Comedy Rock Without the Comedy

Nerf Herder IV
Nerf Herder

By Kevin Gibson

I was saddened when I heard Nerf Herder had hung up its axes a few years back. Frontman Parry Gripp filled the void nicely with an irreverent solo effort (For Those About to Shop, I Salute You), but I still felt the longing for some loser-punk, Nerf Herder style.

Well, Nerf Herder is back and while this is far from their finest moment, it's good to hear the golf-shirt-wearing power trio can still rock with the best of them - even if they aren't quite up to their own standards on this comeback.

For the uninitiated, Nerf Herder might be described as the retarded love child of Weezer and Weird Al Yankovic but raised in a hick town in the 1980s that had way too many heavy metal radio stations. Gripp's sardonic ballads of being a loser, getting picked on by the cool guys, striking out with girls and being perverted and insecure are fun and often quite funny. The only problem here is that Nerf Herder (named for a line in "The Empire Strikes Back" - look it up) seems to be digging too much into its old bag of tricks, so there is very little new territory covered.

For instance, "Golf Shirt, Part II" is a sequel to the song "Golf Shirt" (duh) from the band's first album. It's a look at the same character a few years in the future. As you guessed, he is still a loser and still pining for the same girl, to no avail.

There are other references to the band's first album as well strewn throughout the album, from a mention of Haley Street to "Dianalee," which seems to be a reference to the song "Analee." I mean, it's cute once, but it gets old fast. It's almost a blatant admission that, well, there's just not much gas left in the tank.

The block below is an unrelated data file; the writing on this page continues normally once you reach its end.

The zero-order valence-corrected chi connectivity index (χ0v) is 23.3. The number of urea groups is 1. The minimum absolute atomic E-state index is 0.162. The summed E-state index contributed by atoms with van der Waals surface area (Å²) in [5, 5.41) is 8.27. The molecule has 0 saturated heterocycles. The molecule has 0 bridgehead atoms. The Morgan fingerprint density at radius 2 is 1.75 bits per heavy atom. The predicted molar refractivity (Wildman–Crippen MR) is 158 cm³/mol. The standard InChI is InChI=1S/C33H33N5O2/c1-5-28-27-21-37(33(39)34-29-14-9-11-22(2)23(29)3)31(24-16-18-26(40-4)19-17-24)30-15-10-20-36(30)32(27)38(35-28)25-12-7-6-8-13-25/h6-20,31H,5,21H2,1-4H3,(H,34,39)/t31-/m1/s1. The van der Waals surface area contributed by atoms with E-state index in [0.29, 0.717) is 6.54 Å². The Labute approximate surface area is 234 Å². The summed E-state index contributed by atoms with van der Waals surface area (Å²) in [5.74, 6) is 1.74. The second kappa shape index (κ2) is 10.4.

Still, the album packs some fun, such as the hilarious, if somewhat obvious, "High School Reunion," and the tongue-in-cheek ode to classic rock, "Led Zeppelin Rules." Another highlight is "Garage Sale," which traces a former birthday gift to the garage sale of an old flame and the narrator's revelation that she meant way more to him than he ever meant to her culminates in "I found a birthday present for you / 25 cents at your garage sale."

But songs like "Me Oh My," while packing pleasing enough hooks and tight playing, just don't seem to have the same zeal as past Nerf Herder recordings. The whole thing plays out as a reaction to a girl who is pissed off and throwing a fit and mostly strings together a lot of clichéd phrases - and fairly mundane ones, at that. "

"That was very hard to find."

I can't even believe I'm spending so much time describing this song. Which really should bring this review to a close.

I'm glad Nerf Herder got together for an album and I'm hoping they will tour - but I'll be happier if they stick to playing the old stuff, at least until they can re-boot and generate some better material. I think Gripp has a few more good songs in him, to be quite honest.

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